The turn into the 20th century was an exciting time for movies. In 1900, the first films appeared, as defined by incorporating basic editing techniques and narrative. One-reel films, running five to eight minutes, replaced the earlier single-shot films. Distribution exploded, with the number of US theaters skyrocketing from a handful in 1904 to 8,000-10,000 in 1908. By 1910, several “firsts” had occurred: Hollywood produced its first film (Old California by D.W. Griffith); Life of Moses became the first multi-reel film to show; and a man jumped out of a burning hot balloon into the Hudson River, marking the first movie stunt.
But, there is an even greater reason to landmark 1910. Yes, ninety-seven years ago, the first two billiards movies, both French, were created: Calino joue au billard and The Devil’s Billiard Table. Unfortunately, I have not been able to locate either of these films, and I cannot confirm they still exist. So, I beseech my readers: If you can help me locate either of these movies, please contact me directly.
Calino joue au billard
At the turn of the century, the leader in European cinema was the Pathé Company, which was revolutionizing the film industry by manufacturing its own equipment and mass producing movies under one director. In 1907, the Pathé Company innovated once more when it launched a series of one-reel comedies starring André Deed.
The only serious competitor to the Pathé Company was Gaumont Pictures, which was just a quarter its size. In 1908, Leon Gaumont told his production head they needed a comic series similar to that of Pathé. The net result, beginning in 1909, was the Calino series of one-reels, directed by Romeo Bosetti. Calino was portrayed by Clément Mégé, an “acrobatic veteran of the circus and music hall.”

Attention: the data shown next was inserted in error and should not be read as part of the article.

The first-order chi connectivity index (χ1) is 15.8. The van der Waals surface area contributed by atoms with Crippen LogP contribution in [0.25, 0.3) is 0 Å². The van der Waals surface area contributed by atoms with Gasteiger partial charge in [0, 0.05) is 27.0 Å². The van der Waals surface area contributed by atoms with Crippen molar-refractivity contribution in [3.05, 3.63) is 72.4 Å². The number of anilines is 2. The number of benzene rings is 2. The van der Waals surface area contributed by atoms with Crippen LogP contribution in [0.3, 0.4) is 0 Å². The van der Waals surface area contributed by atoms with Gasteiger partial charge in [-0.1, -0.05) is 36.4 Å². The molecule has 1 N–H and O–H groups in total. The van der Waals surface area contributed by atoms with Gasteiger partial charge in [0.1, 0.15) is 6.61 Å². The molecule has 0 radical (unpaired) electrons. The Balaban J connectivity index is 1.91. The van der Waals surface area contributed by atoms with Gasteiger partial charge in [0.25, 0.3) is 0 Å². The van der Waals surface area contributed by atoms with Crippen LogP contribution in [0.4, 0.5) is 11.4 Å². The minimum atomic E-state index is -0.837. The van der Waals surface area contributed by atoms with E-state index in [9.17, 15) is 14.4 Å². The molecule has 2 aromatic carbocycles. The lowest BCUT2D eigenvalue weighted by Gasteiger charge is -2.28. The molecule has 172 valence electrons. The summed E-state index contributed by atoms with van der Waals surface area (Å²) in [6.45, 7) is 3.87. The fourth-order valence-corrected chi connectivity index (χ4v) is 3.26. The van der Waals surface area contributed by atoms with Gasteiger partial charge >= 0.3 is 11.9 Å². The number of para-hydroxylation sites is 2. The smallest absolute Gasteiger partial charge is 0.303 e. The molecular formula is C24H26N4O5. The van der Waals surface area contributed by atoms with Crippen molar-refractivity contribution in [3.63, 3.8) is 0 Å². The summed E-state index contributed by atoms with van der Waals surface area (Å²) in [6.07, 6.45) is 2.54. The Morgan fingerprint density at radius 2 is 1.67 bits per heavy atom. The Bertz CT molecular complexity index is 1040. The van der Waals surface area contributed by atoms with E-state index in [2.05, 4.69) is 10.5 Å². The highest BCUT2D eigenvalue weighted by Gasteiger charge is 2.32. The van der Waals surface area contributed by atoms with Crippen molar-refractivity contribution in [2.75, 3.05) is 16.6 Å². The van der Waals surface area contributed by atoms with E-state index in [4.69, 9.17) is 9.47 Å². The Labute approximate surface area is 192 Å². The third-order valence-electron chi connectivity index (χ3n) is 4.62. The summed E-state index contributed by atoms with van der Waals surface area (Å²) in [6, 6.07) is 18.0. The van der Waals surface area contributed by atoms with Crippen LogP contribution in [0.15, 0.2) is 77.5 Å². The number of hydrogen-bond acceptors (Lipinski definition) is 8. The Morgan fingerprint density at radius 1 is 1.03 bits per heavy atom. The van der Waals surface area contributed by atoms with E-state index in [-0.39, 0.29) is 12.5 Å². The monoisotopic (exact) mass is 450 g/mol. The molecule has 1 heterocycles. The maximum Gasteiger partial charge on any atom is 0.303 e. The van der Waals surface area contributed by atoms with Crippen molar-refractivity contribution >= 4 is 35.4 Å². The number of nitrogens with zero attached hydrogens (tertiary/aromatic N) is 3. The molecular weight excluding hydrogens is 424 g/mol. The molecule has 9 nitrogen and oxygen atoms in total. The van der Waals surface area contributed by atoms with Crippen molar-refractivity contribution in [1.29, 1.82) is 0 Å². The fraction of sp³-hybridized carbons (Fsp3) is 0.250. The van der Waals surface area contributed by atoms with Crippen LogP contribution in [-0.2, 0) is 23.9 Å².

In total, Gaumont produced 23 Calino films between 1909 and 1910. Calino joue au billard, which translates to Calino Playing Billiards, released in 1910. Like all movies of that time, it was silent and black-and-white. The six-minute comedy largely depicted the troubles and panics caused by Calino around the billiard table. Unfortunately, no more information is available.
The Devil’s Billiard Table
There is some confusion surrounding the French comedy film The Devil’s Billiard Table (originally titled Le Billard du Diable). Released in the US as a split-reel along with Faithful Unto Death, the movie has been erroneously attributed to the directors Georges Hatot and Victorin-Hippolyte Jasset. But, in fact, that duo directed Faithful. The directors and actors behind The Devil’s Billiard Table remain an unsolved mystery.
What is more certain is that the movie was created by Éclair Films, a French film manufacturing company that one year later opened an American branch, the Éclair American Company, in Fort Lee to churn out short films. 
Judging by its length, 83 meters (272 feet), The Devil’s Billiard Table was approximately three minutes in length. A description of the film comes directly from IMDB:
Mr. X is a great billiard player, and is quite proud of his accomplishments in this direction. He never misses to challenge any of his friends, and, of course, never fails to come out victorious. As time goes on, his friends grow tired of being continually beaten, and besides, they are goaded by the knowledge, that despite their best efforts, they are unable to humiliate the proud Mr. X. At about this time, Mephistopheles happens along and tells the young friends of Mr. X, that if they will give him their souls, he will, in turn, challenge the mighty billiard player, and beat him at his own game. So keen has become the desire to avenge themselves upon their adversary that they make the compact. Accordingly Mephistopheles challenges Mr. X, who readily accepts, feeling confident, of course, of victory. He does not play very long, however, before he realizes that he is playing against some greater power than himself and all too soon, he is beaten by the artful wiles of his enemy.
Regrettably, the consensus online is that the progenitors of the billiards movie genre — Calino joue au billard; The Devil’s Billiard Table; Billiards Mad (1912); and A Game of Pool (1913) – are all now gone. If this is true, we should mourn the passing of this noteworthy quartet. Fortunately, the W.C. Fields’ short film Pool Shark (1915) is widely available, thanks to its distribution by Criterion, making it now the grand patriarch of the genre.